Put Aside Perfection

What’s the secret to getting through the holidays with less stress? Be prepared. Be flexible. And follow our tips for holiday success with less stress .

Planning the perfect holiday this year? Gingerbread baking in the oven, a spotless house with beautiful seasonal décor in each room, and of course, a happy family clean and dressed in all their finery for a home-cooked feast.

And then you wake up. The reality is that the holidays can be one of the most stressful times of the year. Many people put unrealistic expectations on themselves and their families. Even some people who normally are more laid back become seasonal perfectionists, caught up in the demands of giving and entertaining.

When you add tensions from spending time with relatives you don’t normally see, it can be a recipe for holiday STRESS, not holiday fun.

Nobody’s perfect. And those who try to be not only set themselves up to fail, but they also may be setting themselves up for emotional and physical difficulties. Placing impossibly high demands on yourself or others creates stress.

Research suggests that this type of stress can trigger depression and self-destructive behaviors, perhaps even suicide. Perfectionism also has been linked to migraines, insomnia, anxiety and sexual dysfunction.

While it’s OK to want to succeed, setting unrealistic goals can lead to severe self-criticism. Sometimes, perfectionists have unreasonable expectations for others, too. So they’re constantly disappointed when friends, family and coworkers fall short.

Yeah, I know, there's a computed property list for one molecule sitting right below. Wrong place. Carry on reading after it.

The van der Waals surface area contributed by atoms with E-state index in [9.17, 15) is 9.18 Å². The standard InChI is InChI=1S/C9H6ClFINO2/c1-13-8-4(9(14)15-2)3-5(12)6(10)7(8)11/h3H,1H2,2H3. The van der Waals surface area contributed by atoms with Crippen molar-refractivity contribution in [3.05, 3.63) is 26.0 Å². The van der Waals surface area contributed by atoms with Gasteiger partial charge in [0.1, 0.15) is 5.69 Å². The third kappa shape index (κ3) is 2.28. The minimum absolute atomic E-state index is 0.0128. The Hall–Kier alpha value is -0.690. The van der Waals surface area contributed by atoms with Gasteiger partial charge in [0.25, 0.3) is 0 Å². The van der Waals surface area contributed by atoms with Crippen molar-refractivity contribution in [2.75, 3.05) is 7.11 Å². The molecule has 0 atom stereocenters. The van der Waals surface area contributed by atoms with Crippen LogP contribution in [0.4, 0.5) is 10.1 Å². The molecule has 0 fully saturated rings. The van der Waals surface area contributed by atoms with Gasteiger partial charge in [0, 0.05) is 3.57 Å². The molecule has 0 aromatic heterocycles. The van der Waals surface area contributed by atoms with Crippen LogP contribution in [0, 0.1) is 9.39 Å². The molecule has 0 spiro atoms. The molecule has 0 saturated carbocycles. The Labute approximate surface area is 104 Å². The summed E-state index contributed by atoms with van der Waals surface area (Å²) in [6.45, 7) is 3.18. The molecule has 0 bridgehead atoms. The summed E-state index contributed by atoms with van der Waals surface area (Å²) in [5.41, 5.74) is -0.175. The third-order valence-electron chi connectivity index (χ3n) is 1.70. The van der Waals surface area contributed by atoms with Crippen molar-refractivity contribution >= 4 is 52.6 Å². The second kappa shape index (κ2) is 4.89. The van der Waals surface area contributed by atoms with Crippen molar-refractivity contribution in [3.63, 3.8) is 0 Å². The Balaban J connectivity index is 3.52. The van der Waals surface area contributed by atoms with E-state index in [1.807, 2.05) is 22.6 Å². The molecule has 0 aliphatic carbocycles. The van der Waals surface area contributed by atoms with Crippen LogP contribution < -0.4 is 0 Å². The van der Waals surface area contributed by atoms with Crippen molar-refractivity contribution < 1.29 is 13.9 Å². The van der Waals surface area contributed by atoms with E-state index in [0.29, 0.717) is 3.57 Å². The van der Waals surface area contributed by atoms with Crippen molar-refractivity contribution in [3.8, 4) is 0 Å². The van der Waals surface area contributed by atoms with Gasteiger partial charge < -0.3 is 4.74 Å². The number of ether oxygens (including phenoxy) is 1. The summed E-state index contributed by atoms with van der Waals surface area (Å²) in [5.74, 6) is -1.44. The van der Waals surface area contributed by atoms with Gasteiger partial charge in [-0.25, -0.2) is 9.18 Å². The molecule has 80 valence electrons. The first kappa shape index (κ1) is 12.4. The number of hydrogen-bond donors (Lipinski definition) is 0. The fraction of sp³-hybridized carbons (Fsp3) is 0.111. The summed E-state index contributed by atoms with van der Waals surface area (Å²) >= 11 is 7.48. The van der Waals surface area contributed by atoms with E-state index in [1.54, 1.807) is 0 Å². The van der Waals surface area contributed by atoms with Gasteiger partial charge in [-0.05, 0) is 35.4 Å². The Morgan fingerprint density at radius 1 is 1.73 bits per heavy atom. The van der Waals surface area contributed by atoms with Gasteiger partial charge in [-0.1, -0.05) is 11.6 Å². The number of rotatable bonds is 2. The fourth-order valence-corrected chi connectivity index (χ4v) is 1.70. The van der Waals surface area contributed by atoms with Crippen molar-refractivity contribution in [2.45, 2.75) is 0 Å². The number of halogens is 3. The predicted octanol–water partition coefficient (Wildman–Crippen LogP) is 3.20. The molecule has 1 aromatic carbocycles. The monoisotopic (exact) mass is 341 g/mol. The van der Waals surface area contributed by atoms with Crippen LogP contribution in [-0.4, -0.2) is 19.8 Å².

Common traits of perfectionism include:

  • Spending a lot of time worrying about what you’ve done or need to do
  • Being unable to enjoy accomplishments
  • Experiencing severe distress or anxiety over mistakes
  • Comparing yourself to others and feeling inadequate

Recognize a tendency toward perfectionism in yourself? Ask yourself whether this trait is causing you stress. When perfectionism keeps you from succeeding or feeling satisfied, or causes friction in relationships, it’s a problem.

Try these tactics to help keep perfectionism in check:

  • Try doing things imperfectly and see what happens. Likely, the result won’t be the disaster you fear.
  • Before each task, ask, “Does this need to be perfect or just good enough?” Save your highest standards for things that really matter.

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How will you keep your cool this winter? Tell us about your stress-busting techniques in the comments!

Sources: Mayo Clinic, 2014; Martha Stewart Living; The American Heart Association, 2014

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